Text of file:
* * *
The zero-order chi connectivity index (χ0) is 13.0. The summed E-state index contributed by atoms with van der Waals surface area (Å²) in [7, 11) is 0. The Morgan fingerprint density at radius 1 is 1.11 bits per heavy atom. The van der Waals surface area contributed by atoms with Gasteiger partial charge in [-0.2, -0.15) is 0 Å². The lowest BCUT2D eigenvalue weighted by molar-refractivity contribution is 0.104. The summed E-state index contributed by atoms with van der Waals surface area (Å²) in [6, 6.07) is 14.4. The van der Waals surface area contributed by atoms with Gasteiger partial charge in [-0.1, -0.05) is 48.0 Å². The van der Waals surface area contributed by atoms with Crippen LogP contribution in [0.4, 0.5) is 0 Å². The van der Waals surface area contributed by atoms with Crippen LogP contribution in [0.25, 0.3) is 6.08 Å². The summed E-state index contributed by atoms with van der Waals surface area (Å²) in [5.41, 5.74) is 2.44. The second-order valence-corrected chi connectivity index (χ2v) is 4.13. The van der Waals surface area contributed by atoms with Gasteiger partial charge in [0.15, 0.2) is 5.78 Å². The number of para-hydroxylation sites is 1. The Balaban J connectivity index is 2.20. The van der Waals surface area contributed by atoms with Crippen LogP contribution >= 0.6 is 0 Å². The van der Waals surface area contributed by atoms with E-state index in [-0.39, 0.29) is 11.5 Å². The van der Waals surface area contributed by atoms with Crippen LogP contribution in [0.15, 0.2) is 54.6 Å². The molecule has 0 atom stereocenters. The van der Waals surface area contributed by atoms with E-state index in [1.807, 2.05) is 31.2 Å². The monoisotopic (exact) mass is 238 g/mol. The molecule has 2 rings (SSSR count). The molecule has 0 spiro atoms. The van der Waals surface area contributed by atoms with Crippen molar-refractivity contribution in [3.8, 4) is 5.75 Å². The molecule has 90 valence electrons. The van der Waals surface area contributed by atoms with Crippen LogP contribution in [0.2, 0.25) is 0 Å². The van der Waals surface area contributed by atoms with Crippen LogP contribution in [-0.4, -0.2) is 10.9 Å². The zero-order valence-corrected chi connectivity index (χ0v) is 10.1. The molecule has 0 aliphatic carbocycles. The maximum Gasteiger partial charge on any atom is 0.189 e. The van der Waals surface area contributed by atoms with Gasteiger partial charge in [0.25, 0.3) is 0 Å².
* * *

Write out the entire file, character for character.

The zero-order chi connectivity index (χ0) is 13.0. The summed E-state index contributed by atoms with van der Waals surface area (Å²) in [7, 11) is 0. The Morgan fingerprint density at radius 1 is 1.11 bits per heavy atom. The van der Waals surface area contributed by atoms with Gasteiger partial charge in [-0.2, -0.15) is 0 Å². The lowest BCUT2D eigenvalue weighted by molar-refractivity contribution is 0.104. The summed E-state index contributed by atoms with van der Waals surface area (Å²) in [6, 6.07) is 14.4. The van der Waals surface area contributed by atoms with Gasteiger partial charge in [-0.1, -0.05) is 48.0 Å². The van der Waals surface area contributed by atoms with Crippen LogP contribution in [0.4, 0.5) is 0 Å². The van der Waals surface area contributed by atoms with Crippen LogP contribution in [0.25, 0.3) is 6.08 Å². The summed E-state index contributed by atoms with van der Waals surface area (Å²) in [5.41, 5.74) is 2.44. The second-order valence-corrected chi connectivity index (χ2v) is 4.13. The van der Waals surface area contributed by atoms with Gasteiger partial charge in [0.15, 0.2) is 5.78 Å². The number of para-hydroxylation sites is 1. The Balaban J connectivity index is 2.20. The van der Waals surface area contributed by atoms with Crippen LogP contribution >= 0.6 is 0 Å². The van der Waals surface area contributed by atoms with E-state index in [-0.39, 0.29) is 11.5 Å². The van der Waals surface area contributed by atoms with Crippen LogP contribution in [0.15, 0.2) is 54.6 Å². The molecule has 0 atom stereocenters. The van der Waals surface area contributed by atoms with E-state index in [1.807, 2.05) is 31.2 Å². The monoisotopic (exact) mass is 238 g/mol. The molecule has 2 rings (SSSR count). The molecule has 0 spiro atoms. The van der Waals surface area contributed by atoms with Crippen molar-refractivity contribution in [3.8, 4) is 5.75 Å². The molecule has 90 valence electrons. The van der Waals surface area contributed by atoms with Crippen LogP contribution in [0.2, 0.25) is 0 Å². The van der Waals surface area contributed by atoms with Crippen LogP contribution in [-0.4, -0.2) is 10.9 Å². The zero-order valence-corrected chi connectivity index (χ0v) is 10.1. The molecule has 0 aliphatic carbocycles. The maximum Gasteiger partial charge on any atom is 0.189 e. The van der Waals surface area contributed by atoms with Gasteiger partial charge in [0.25, 0.3) is 0 Å².